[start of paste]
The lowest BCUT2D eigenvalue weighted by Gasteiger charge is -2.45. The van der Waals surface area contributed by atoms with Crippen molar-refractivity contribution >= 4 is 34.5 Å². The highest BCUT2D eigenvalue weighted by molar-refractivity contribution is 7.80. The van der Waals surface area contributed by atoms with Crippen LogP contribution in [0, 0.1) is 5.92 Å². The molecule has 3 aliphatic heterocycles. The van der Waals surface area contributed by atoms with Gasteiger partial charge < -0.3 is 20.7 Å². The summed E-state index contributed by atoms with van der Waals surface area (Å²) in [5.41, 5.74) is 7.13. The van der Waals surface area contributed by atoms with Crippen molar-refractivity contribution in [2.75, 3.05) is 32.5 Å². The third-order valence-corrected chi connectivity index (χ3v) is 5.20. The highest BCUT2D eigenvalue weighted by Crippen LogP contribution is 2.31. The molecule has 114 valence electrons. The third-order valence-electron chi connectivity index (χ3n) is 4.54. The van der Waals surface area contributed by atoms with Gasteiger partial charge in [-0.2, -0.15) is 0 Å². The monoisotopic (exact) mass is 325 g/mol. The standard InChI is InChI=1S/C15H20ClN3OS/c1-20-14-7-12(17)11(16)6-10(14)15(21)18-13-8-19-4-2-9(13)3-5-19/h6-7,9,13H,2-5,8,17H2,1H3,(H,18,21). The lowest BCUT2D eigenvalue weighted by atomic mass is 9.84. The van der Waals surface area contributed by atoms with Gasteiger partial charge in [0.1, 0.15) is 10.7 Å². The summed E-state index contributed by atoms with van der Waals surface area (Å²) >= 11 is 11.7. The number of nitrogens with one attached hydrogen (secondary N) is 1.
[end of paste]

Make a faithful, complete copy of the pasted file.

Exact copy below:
The lowest BCUT2D eigenvalue weighted by Gasteiger charge is -2.45. The van der Waals surface area contributed by atoms with Crippen molar-refractivity contribution >= 4 is 34.5 Å². The highest BCUT2D eigenvalue weighted by molar-refractivity contribution is 7.80. The van der Waals surface area contributed by atoms with Crippen LogP contribution in [0, 0.1) is 5.92 Å². The molecule has 3 aliphatic heterocycles. The van der Waals surface area contributed by atoms with Gasteiger partial charge < -0.3 is 20.7 Å². The summed E-state index contributed by atoms with van der Waals surface area (Å²) in [5.41, 5.74) is 7.13. The van der Waals surface area contributed by atoms with Crippen molar-refractivity contribution in [2.75, 3.05) is 32.5 Å². The third-order valence-corrected chi connectivity index (χ3v) is 5.20. The highest BCUT2D eigenvalue weighted by Crippen LogP contribution is 2.31. The molecule has 114 valence electrons. The third-order valence-electron chi connectivity index (χ3n) is 4.54. The van der Waals surface area contributed by atoms with Gasteiger partial charge in [-0.2, -0.15) is 0 Å². The monoisotopic (exact) mass is 325 g/mol. The standard InChI is InChI=1S/C15H20ClN3OS/c1-20-14-7-12(17)11(16)6-10(14)15(21)18-13-8-19-4-2-9(13)3-5-19/h6-7,9,13H,2-5,8,17H2,1H3,(H,18,21). The lowest BCUT2D eigenvalue weighted by atomic mass is 9.84. The van der Waals surface area contributed by atoms with Gasteiger partial charge in [0.1, 0.15) is 10.7 Å². The summed E-state index contributed by atoms with van der Waals surface area (Å²) >= 11 is 11.7. The number of nitrogens with one attached hydrogen (secondary N) is 1.